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J. J. Brown, Wordslinger

"I Sling Words As I Go Along."

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future

So, history keeps repeating itself……

…….and the theory behind the repetition of events and actions is this – until you learn the lesson, you will continually find yourself inside it.  This is speaking directly to one’s personal life, of course – relationships that don’t work out, jobs that don’t suit, etc.  But until you identify and change one small thing, you will continue to find yourself in those very situations that you rail against and want to break free of.

And it’s not easy – it requires conscious decision making and discipline to carry it through.  This applies to your own life as well as to the collective world at large.  Change is hard, to begin with, but we are constantly changing from the time we are born.  Surely, conscious change can not only be incorporated into one’s life, but embraced as a positive.

I am thinking of bigger issues than relationships, of course, but they are so huge, I’m not sure I could fit it into one blog post.  It could take up several.  And there so many issues to tackle, that I’m even less sure of where to begin.  And change is frightening to a lot of people – so much so, that they’d rather stagnate than make any real positive efforts to experience something that is outside their comfort zone.

And there it is – comfort zones and change don’t mix.  In order to get out of the comfort zone, you have to open up and change – a perspective, a piece of knowledge, a diet.  Regardless of how concrete the action to change is, the end result is a relative unknown.  The unknown can be acceptance or rejection, whether it’s an idea, a person or a philosophy.  It’s not so much the end result that incites fear – it’s the unknown reaction to that result.

From personal decisions to global ones, the unknown result from an act of change (no matter how positive or good that change can be) is fear.  Where do we belong?  Do we belong?  Am I not a part of this world?  What can I do to be relevant to others?  How can I be a better human being in this world?  What can I bring to the table?

It’s questions like that which define us.  It’s how we answer them that will either elevate or condemn us.

Something to think about.

 

“Some people think the future means the end of history.  Well…We haven’t run out of history quite yet.  Your father called the future…the undiscovered country.  People can be very frightened of change.”
Captain James T. Kirk, Star Trek VI: The Undiscovered Country

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So, I’m reading Red Mars (1993)…….

……..by Kim Stanley Robinson, in part because I love good science fiction, like Dune by Frank Herbert or Downbelow Station by C.J. Cherryh. I’m also reading it because Mars is starting to look like a nice place to live.

I speak sarcastically. Sort of.

Science fiction is best when speaking to us about our social issues through the prism of the future and technologies that far surpass ours. Star Trek is famous for touching on politics, racism, sexism, war, and religion, among other things. Mary Shelley’s Frankenstein, regarded as the first science fiction novel, dealt with the humanity of the Other.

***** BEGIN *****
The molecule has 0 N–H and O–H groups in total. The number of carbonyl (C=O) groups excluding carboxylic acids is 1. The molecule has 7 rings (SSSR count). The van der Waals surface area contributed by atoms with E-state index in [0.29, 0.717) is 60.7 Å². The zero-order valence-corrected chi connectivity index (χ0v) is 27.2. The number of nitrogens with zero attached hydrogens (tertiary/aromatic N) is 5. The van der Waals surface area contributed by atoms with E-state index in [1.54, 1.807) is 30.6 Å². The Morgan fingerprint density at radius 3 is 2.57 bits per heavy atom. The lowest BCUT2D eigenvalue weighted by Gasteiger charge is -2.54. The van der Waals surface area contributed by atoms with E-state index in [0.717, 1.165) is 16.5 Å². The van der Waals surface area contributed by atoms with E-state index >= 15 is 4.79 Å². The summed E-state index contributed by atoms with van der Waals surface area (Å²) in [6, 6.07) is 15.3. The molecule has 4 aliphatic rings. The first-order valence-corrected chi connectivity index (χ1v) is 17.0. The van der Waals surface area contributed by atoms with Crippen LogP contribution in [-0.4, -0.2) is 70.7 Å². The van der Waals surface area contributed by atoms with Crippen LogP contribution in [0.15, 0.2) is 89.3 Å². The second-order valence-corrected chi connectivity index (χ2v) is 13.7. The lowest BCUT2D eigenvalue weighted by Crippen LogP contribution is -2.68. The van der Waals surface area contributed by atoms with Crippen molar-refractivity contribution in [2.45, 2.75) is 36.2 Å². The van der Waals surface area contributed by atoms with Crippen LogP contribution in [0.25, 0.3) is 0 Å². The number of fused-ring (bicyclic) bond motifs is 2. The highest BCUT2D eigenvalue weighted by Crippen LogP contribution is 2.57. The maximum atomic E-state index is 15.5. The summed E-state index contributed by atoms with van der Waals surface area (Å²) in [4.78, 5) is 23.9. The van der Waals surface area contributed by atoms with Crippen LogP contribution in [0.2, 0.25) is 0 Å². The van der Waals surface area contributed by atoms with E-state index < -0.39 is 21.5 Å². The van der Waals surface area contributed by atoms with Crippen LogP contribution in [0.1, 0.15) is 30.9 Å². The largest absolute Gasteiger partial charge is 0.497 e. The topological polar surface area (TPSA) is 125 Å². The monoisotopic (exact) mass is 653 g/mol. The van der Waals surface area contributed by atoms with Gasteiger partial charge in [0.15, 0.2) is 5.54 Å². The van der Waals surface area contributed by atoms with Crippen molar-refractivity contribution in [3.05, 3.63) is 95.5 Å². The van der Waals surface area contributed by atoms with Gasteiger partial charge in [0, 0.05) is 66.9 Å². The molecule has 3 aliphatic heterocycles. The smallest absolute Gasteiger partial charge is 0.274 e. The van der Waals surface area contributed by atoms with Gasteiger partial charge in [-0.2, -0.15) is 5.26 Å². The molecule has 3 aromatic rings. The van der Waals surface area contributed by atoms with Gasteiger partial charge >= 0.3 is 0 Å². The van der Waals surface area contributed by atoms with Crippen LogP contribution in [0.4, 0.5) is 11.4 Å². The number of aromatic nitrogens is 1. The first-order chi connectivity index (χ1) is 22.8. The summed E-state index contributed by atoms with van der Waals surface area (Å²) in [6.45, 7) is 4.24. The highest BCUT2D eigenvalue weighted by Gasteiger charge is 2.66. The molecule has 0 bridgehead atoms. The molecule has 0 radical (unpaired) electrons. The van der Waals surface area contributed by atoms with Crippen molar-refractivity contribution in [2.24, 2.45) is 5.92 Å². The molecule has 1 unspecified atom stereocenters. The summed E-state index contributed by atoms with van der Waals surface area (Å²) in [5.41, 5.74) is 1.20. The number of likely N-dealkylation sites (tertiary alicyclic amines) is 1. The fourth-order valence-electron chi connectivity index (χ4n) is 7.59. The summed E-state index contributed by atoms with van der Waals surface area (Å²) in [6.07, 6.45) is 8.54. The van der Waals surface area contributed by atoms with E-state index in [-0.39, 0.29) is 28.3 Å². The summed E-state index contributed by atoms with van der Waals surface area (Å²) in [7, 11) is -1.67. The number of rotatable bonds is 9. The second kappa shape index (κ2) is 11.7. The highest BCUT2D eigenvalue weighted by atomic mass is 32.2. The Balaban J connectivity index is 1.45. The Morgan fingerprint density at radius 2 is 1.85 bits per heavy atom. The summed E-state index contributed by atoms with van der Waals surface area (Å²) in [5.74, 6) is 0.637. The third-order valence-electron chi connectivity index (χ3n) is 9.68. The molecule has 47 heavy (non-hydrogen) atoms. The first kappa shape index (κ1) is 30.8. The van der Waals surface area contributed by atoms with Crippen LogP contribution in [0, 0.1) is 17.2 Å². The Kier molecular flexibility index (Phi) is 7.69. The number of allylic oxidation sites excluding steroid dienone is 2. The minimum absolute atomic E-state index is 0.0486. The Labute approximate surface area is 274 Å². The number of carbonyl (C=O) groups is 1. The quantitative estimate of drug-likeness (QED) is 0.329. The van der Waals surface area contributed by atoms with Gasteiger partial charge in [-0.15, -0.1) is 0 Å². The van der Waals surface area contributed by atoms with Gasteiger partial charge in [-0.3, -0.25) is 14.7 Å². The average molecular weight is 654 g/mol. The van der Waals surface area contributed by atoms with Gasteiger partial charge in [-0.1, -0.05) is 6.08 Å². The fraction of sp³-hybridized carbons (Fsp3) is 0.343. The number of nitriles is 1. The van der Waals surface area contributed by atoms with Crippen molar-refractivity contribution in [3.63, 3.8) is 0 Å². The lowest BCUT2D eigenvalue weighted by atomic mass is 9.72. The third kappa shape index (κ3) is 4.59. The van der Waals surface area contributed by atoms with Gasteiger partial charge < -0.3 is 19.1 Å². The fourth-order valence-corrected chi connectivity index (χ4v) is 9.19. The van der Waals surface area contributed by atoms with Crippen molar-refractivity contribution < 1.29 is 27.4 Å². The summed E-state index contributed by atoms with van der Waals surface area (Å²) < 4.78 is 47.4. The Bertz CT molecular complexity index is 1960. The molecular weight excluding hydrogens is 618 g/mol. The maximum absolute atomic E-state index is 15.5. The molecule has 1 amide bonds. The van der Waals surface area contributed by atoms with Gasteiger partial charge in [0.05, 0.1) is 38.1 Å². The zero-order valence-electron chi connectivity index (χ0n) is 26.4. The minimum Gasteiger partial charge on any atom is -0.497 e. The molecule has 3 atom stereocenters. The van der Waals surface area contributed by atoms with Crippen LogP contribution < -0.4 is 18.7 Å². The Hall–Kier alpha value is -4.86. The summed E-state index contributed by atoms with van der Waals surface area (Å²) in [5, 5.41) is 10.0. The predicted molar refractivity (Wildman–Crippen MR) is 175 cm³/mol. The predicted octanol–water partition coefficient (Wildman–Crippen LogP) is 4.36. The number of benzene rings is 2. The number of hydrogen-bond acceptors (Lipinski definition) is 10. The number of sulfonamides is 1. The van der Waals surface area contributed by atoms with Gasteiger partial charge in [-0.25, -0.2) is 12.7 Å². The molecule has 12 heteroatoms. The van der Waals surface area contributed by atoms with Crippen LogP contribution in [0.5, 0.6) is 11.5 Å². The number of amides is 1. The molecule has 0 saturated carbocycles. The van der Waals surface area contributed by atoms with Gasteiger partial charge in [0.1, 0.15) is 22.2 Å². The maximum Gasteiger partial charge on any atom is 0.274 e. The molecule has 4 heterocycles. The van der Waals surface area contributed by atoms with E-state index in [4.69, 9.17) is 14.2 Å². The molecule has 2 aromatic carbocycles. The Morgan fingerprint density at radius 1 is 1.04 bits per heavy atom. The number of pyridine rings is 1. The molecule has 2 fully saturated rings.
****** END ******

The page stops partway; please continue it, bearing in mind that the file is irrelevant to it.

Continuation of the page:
Set in the (not so distant) future of 2026, Red Mars and its companion books deal with the early days of terra-forming the red planet. Unlike the Genesis Project, which would take minutes as proposed in Star Trek II: The Wrath of Khan, transforming Mars into a hospitable planet would take decades, if not centuries. Against this backdrop of traveling for nine months to Mars and creating a new home on a hostile planet, there are a cast of characters from various countries. Some of these countries are political enemies of each other.

English is the Standard language, which everyone speaks. This is also a hindrance to the American crew if they do not speak another language (1), which then creates another layer of tension. Suspicions arise if a conversation is going on and you don’t know what’s being said. I’m about sixty pages in and, given the enclosed space aboard their ship, the limited number of people and the long voyage out (no cryogenic sleep), pairings, jealousies and intrigue are already creating problems.

That’s where things get interesting. Historically speaking, people pretty much behave the same way, regardless of the time. Science fiction explores the now from the time frame of the future (or the past). Sometimes that’s the most effective way of starting and maintaining a dialogue about social or political issues. If you’re already open to listening to a fictional story, then you’re also receptive to the ideas and perspectives presented.

Sometimes the best way to learn about a new idea or gain a new perspective is to come at sideways.

Image source: 8screensavers.com
Image source: 8screensavers.com

(1) Learning a foreign language is helpful in many ways – it could lead to job opportunities you might not ordinarily find and it is very good for the brain. Also, it will help you navigate should you choose to travel the world.

Recommended:
Red Mars by Kim Stanley Robinson
2001: A Space Odyssey by Arthur C. Clarke
Survival by Julie E. Czerneda

And now, a word from Gene Roddenberry….

“‘Star Trek’ says that it has not all happened, it has not all been discovered, that tomorrow can be as challenging and adventurous as any time man has ever lived.”

Gene Roddenberry, producer
August 19, 1921 – October 24, 1991

Nichelle Nichols, in her own words…….

……remembering Dr. King.

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